Stephen Tyrone Colbert (/koʊlˈbɛər/, né: /ˈkoʊlbərt/; born May 13, 1964) is an American comedian, writer, producer, actor, media critic, and television host.
Colbert originally studied to be an actor, but became interested in improvisational theatre when he met Second City director Del Close while attending Northwestern University. He first performed professionally as an understudy for Steve Carell at Second City Chicago; among his troupe mates were comedians Paul Dinello and Amy Sedaris, with whom he developed the sketch comedy series Exit 57.
Colbert also wrote and performed on the short-lived Dana Carvey Show before collaborating with Sedaris and Dinello again on the cult television series Strangers with Candy. He gained considerable attention for his role on the latter as closeted gay history teacher Chuck Noblet. His work as a correspondent on Comedy Central's news-parody series The Daily Show first introduced him to a wide audience.
In 2005, he left The Daily Show to host a spin-off series, The Colbert Report. Following The Daily Show 's news-parody concept, The Colbert Report was a parody of personality-driven political opinion shows such as The O'Reilly Factor, in which Colbert portrayed a caricatured version of conservative political pundits. The series established itself as one of Comedy Central's highest-rated series, earning Colbert an invitation to perform as featured entertainer at the White House Correspondents' Association Dinner in 2006. Colbert has won nine Primetime Emmy Awards, two Grammy Awards, and two Peabody Awards. He was named one of Time 's 100 most influential people in 2006 and 2012. His book I Am America (And So Can You!) was number one on The New York Times Best Seller list.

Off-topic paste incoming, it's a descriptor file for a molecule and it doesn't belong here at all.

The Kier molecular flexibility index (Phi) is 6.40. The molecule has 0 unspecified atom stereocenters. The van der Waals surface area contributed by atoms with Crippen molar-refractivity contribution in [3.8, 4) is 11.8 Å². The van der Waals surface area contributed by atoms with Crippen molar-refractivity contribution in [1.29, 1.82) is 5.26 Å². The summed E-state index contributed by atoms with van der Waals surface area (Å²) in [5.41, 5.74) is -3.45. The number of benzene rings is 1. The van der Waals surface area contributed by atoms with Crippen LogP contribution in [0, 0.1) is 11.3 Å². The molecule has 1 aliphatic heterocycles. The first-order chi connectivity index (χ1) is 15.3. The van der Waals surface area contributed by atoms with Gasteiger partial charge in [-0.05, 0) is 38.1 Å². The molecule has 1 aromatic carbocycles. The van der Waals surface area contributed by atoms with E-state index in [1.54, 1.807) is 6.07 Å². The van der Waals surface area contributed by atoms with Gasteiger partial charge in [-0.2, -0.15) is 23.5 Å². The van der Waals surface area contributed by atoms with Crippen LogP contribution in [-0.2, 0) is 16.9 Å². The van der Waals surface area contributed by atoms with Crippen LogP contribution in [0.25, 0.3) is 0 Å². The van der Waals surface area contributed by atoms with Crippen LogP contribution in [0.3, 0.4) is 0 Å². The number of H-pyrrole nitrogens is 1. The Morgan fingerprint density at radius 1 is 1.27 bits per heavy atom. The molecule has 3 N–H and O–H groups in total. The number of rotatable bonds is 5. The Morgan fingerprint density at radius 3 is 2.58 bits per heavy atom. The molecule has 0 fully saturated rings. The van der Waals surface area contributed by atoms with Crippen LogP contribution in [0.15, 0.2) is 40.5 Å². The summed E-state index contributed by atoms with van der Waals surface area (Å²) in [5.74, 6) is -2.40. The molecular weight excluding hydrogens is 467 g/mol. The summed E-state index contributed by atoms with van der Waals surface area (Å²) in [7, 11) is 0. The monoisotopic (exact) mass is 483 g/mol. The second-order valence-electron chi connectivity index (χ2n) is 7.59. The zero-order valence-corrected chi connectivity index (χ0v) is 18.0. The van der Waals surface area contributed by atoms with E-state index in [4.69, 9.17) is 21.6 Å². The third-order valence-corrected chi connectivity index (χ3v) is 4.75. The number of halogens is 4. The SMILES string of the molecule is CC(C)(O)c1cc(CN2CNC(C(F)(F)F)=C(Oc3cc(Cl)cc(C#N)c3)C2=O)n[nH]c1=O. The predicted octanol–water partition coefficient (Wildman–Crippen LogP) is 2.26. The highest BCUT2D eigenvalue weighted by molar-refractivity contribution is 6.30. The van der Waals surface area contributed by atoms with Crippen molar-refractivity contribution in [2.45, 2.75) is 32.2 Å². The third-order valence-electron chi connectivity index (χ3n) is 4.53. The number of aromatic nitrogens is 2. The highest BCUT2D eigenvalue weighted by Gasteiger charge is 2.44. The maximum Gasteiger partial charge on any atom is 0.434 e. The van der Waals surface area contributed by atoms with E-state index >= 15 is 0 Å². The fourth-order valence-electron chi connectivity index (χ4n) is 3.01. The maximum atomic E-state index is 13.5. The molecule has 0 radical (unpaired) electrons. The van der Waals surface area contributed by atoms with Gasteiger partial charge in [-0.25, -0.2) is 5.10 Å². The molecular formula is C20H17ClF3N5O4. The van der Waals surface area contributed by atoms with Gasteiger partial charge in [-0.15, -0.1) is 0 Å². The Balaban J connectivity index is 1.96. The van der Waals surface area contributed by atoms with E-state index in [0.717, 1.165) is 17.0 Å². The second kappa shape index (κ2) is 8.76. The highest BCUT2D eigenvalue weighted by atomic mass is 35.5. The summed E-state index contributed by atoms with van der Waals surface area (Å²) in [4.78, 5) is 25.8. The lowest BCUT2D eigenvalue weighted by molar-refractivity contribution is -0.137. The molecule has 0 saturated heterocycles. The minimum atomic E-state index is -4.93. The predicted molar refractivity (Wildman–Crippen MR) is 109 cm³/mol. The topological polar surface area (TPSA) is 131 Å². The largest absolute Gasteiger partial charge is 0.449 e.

On April 10, 2014, CBS announced that Colbert had been chosen to succeed David Letterman as the host of the Late Show on CBS after Letterman's retirement in May 2015.